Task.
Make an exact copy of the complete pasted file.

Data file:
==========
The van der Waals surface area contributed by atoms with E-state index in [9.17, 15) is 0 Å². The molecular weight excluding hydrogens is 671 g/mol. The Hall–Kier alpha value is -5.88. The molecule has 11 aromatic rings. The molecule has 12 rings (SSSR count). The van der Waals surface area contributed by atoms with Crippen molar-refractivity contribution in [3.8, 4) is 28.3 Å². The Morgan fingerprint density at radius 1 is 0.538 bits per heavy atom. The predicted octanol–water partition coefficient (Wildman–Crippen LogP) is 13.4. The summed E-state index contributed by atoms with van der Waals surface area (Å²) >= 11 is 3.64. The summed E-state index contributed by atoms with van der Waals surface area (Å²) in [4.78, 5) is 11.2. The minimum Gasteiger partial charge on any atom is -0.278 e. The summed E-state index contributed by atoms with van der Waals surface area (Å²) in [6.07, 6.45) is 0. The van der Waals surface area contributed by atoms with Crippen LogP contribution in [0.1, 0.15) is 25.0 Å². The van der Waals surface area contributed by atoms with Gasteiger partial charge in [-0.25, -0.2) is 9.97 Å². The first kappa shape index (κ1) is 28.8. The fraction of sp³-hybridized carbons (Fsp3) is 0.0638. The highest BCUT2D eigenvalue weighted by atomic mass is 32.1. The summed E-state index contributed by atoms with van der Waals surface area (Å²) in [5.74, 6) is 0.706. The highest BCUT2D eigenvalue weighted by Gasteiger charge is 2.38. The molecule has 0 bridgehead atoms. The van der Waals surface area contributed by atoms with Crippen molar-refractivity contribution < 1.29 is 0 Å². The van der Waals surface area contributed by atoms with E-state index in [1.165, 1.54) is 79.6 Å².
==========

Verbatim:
The van der Waals surface area contributed by atoms with E-state index in [9.17, 15) is 0 Å². The molecular weight excluding hydrogens is 671 g/mol. The Hall–Kier alpha value is -5.88. The molecule has 11 aromatic rings. The molecule has 12 rings (SSSR count). The van der Waals surface area contributed by atoms with Crippen molar-refractivity contribution in [3.8, 4) is 28.3 Å². The Morgan fingerprint density at radius 1 is 0.538 bits per heavy atom. The predicted octanol–water partition coefficient (Wildman–Crippen LogP) is 13.4. The summed E-state index contributed by atoms with van der Waals surface area (Å²) >= 11 is 3.64. The summed E-state index contributed by atoms with van der Waals surface area (Å²) in [4.78, 5) is 11.2. The minimum Gasteiger partial charge on any atom is -0.278 e. The summed E-state index contributed by atoms with van der Waals surface area (Å²) in [6.07, 6.45) is 0. The van der Waals surface area contributed by atoms with Crippen LogP contribution in [0.1, 0.15) is 25.0 Å². The van der Waals surface area contributed by atoms with Gasteiger partial charge in [-0.25, -0.2) is 9.97 Å². The first kappa shape index (κ1) is 28.8. The fraction of sp³-hybridized carbons (Fsp3) is 0.0638. The highest BCUT2D eigenvalue weighted by atomic mass is 32.1. The summed E-state index contributed by atoms with van der Waals surface area (Å²) in [5.74, 6) is 0.706. The highest BCUT2D eigenvalue weighted by Gasteiger charge is 2.38. The molecule has 0 bridgehead atoms. The van der Waals surface area contributed by atoms with Crippen molar-refractivity contribution < 1.29 is 0 Å². The van der Waals surface area contributed by atoms with E-state index in [1.165, 1.54) is 79.6 Å².